With Revenge of the Sith, our approach runs into trouble. A constant tension in reading both The Phantom Menace and Attack of the Clones was the fact that they were, in pragmatic reality, designed to be watched by people who had already seen the original trilogy. In practice both films were designed - with more intelligence than Lucas usually gets credit for - to still communicate their main ideas to an unspoiled audience. Indeed, in both cases you can plausibly argue that an unspoiled reading produces a clearer account of the films, revealing a more coherent (if still exceedingly unorthodox) logic for both.
That simply does not work for Revenge of the Sith. There’s no way around the fact that once Order 66 is activated, the film by and large stops being concerned with resolving the story that began with The Phantom Menace and turns its attention fully towards setting up A New Hope. The notion that what it’s doing might meaningfully be called storytelling limps along for a bit longer, its closing minutes don’t even pretend anymore. Yoda’s declaration that he will go into exile seems motivated by literally nothing save for lining up with The Empire Strikes Back - “oh, I ...
Welcome back to Eruditorum Press: A Star Wars Blog (apparently).
Some notes before we start.
Firstly, I still have a Patreon, and I send life-changing good vibrations through the ether to all those people who contribute to it.
Secondly, episode 2 of Wrong With Authority is still downloadable, here.
Thirdly, this post coincides (purely accidentally) with an excellent piece about Rogue One posted yesterday at Storming the Ivory Tower by Sam Keeper. Here. I strongly recommend it.
Fourthly, I may be dishing up something more substantial about Rogue One myself soon. It's an interesting movie.
Finally, please forgive me if what follows is a bit sub-par. I'm really quite ill at the moment.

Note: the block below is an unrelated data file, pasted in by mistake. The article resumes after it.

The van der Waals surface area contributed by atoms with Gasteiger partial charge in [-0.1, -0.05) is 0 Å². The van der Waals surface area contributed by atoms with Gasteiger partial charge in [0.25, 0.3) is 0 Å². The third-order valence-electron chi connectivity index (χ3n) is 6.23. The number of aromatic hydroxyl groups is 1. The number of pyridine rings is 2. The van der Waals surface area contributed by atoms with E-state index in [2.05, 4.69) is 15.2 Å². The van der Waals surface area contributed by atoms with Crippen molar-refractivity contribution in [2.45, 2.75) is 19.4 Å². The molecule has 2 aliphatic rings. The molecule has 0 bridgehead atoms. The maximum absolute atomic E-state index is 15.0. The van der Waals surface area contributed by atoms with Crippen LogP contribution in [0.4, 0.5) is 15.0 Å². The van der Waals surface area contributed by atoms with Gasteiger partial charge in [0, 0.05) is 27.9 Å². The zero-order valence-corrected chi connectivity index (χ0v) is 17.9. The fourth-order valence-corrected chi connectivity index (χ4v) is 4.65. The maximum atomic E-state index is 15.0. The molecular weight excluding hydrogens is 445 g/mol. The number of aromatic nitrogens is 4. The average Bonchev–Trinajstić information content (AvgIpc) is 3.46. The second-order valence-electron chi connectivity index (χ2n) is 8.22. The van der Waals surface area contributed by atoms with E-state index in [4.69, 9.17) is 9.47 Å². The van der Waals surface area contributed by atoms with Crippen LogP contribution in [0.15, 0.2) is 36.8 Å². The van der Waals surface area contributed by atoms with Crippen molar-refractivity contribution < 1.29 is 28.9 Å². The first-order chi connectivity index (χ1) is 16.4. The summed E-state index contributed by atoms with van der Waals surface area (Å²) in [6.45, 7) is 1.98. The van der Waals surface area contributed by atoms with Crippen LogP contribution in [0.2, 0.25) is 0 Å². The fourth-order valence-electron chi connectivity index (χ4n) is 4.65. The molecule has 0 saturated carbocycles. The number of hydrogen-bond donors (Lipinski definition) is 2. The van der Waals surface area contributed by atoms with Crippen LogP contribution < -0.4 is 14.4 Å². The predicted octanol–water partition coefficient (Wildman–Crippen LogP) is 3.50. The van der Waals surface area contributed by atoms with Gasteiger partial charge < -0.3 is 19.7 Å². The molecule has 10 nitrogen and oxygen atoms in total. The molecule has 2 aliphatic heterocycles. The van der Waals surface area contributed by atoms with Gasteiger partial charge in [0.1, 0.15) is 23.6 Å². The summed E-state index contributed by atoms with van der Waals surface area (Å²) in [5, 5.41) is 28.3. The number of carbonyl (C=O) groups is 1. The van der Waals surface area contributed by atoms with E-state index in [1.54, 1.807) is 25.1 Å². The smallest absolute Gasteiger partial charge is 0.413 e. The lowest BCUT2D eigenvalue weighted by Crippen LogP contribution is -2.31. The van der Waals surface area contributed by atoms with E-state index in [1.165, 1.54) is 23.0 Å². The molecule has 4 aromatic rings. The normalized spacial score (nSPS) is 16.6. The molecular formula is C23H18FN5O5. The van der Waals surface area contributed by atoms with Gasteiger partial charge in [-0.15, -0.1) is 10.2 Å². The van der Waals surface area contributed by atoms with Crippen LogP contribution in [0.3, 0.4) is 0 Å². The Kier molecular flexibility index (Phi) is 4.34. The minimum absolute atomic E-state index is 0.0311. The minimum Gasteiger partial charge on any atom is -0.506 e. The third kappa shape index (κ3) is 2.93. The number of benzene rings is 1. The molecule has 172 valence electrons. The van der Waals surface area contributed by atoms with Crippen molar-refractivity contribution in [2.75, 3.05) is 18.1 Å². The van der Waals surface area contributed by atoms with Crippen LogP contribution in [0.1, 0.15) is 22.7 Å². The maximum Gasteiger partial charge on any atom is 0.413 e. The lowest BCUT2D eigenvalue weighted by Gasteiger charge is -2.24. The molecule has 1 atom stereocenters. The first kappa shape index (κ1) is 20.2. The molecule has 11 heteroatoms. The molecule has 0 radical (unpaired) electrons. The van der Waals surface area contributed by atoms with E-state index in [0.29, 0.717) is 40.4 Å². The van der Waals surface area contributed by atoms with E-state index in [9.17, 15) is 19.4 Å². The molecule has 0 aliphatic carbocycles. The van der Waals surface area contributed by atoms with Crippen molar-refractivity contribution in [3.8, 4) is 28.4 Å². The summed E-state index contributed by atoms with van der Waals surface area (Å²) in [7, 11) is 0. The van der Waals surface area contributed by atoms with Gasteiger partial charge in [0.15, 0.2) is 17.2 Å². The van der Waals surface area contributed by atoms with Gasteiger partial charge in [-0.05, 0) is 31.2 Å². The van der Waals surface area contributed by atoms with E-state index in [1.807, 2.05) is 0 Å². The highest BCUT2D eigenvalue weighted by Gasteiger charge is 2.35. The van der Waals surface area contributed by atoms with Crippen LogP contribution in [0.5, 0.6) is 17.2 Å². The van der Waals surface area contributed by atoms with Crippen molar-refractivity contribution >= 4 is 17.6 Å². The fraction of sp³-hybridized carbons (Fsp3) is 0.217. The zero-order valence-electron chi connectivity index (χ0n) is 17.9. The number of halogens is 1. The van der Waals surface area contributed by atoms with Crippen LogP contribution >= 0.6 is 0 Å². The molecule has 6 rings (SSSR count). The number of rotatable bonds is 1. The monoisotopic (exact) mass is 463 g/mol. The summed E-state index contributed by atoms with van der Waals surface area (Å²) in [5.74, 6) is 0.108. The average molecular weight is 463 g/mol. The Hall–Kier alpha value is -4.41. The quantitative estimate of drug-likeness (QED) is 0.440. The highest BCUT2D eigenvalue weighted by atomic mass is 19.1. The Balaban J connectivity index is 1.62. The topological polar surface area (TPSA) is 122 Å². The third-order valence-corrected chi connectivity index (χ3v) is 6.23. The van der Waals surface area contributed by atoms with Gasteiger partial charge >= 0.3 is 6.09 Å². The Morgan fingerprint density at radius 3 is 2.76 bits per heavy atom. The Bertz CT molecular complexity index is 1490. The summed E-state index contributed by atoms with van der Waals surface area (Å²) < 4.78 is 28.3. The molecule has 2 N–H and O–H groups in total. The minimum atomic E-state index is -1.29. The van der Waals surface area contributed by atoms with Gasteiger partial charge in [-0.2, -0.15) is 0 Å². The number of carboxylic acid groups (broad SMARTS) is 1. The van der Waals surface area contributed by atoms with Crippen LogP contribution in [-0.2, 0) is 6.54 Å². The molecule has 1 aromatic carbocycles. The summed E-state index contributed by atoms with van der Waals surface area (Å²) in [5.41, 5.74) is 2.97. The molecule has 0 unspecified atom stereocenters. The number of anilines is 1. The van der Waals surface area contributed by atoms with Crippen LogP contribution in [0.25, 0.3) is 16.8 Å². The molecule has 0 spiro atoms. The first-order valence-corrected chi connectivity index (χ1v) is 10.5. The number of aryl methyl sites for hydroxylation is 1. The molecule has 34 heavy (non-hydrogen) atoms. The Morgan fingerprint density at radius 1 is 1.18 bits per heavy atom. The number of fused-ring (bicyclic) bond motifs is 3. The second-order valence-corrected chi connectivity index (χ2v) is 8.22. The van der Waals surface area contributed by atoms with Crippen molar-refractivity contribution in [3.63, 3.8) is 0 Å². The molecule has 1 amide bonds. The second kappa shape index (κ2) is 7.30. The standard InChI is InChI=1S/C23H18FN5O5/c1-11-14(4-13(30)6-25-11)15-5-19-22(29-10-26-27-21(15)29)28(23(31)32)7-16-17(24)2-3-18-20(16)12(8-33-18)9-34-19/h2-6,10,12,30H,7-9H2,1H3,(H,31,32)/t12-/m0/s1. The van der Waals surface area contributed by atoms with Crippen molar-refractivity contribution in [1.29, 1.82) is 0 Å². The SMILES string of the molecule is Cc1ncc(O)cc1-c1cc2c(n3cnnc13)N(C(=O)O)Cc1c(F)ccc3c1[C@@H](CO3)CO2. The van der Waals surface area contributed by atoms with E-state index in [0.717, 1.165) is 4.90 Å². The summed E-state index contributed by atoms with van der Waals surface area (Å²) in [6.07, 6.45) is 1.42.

Oh, and SPOILERS
The alt-Right and MRAs and MGTOWs etc have a point about Star Wars these days. They say all the new Star Wars films are part of the cultural Marxist/white genocide/misandrist conspiracy against straight white men and the Right. They’re wrong about that, of course… though it certainly is nice of them to admit - in the manner of Fox News labelling some wallscrawl reading “NO FASCIST USA” as ‘anti-Trump graffiti’ - that they, and the version ...
A fearsome storm rages on Bajor. Vedek Bareil surveys the fury from a balcony outside his temple. An attendant acolyte (who looks a hell of a lot like Vedek Winn but isn't cited as being her) fears for his health, but Bareil only asks if everyone who has lost their homes due to the storm has been given sanctuary within, stressing that no-one must be turned away. The acolyte hopes the Prophets stop the storm, but Bareil hopes they grant them their wisdom on how to act.
On Deep Space 9, Kira, Worf and Odo confront the Cardassian saboteurs. One of the assailants tries to gas the security team, but Worf is a quicker shot, and Odo turns into a praying mantis tentacle monster to subdue them. Not to be outdone, Kira swings from the rafters and kicks some dudes in the fucking face. But before they can arrest them, the intruders activate an emergency transport. Jadzia Dax couldn't catch them in time, but Data has found some technobabble that allows him to nullify the cloaking device used on their ship. Unfirtunately, neither Dax nor Data is able to snare the ship in a tractor beam before it ...
Middle parts of trilogies are famously hard. Ironically, this fact largely benefits Attack of the Clones. Freed both from the obligation to try to be the first Star Wars movie in sixteen years and the obligation to portray long-mythologized events in a definitive way, it is allowed to simply reflect George Lucas’s vision in a fairly undiluted way. There are countless snarky sentences that follow well from that, but there’s enough that’s at least interesting in that vision to make Attack of the Clones a compelling experience. To praise with faint damnation, it’s a hot mess instead of merely a bad movie.